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Judge tells NFL, retired players in concussions case to negotiate

Concussions are a major point in player safety in the National Football League. (Photo by the Washington Post) Concussions are a major point in player safety in the National Football League. (Photo by the Washington Post)

National Football League retirees who want the right to sue the league over concussion-related injuries will have to first go through mediation with a retired U.S. District Judge, reports the Associated Press.

The NFL says those claims fall under the collective bargaining agreement, and should be resolved in arbitration.

Retired U.S. District Judge Layn Phillips of Oklahoma will oversee the mediation process.

U.S. District Judge Anita B. Brody of Philadelphia was originally supposed to rule on the case July 22. More than 4,200 former players are suing the league claiming that the game contributes to long-term health effects such as dementia and memory loss.

"We respect and will comply with the court's order regarding mediation and will be available to meet with Judge Phillips at his direction," NFL spokesman Greg Aiello said in a statement.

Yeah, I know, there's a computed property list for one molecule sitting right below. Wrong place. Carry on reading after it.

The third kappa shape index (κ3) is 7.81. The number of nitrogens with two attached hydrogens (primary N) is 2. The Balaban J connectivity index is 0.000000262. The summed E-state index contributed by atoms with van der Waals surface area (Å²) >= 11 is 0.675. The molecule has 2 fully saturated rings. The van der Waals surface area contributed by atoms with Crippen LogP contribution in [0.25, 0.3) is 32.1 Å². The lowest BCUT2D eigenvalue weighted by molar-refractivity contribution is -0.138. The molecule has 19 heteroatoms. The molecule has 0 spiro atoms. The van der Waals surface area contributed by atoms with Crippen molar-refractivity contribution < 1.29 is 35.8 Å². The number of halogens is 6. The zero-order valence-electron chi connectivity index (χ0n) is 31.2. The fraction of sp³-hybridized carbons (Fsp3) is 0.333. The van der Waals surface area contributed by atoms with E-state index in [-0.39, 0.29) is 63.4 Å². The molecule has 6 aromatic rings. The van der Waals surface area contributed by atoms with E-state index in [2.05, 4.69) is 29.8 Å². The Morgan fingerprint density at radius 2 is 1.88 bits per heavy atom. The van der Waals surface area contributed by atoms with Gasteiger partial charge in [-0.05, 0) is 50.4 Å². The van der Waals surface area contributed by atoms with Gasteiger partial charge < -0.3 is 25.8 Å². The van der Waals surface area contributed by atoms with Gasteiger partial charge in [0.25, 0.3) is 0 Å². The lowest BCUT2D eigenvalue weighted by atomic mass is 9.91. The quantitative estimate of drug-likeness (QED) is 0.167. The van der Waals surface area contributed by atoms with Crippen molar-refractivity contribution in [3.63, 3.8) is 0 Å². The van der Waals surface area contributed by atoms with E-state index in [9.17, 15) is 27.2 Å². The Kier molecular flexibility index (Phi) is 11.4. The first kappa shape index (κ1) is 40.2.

More from the AP:

Phillips is to report back to Brody on any progress by Sept. 3. Brody also implemented a gag order on lawyers for both sides.

Many former players say they suffer from dementia, Alzheimer's disease and other neurological conditions and believe they stem from on-field concussions. The league says safety has always been a top priority.

Each side hired a powerful Washington litigator to make its case to Brody during arguments in April.

NFL lawyer Paul Clement argued that teams bear the chief responsibility for health and safety under the contract, along with the players' union and the players themselves.

"The clubs are the ones who had doctors on the sidelines who had primary responsibility for sending players back into the game," Clement said after the hearing.

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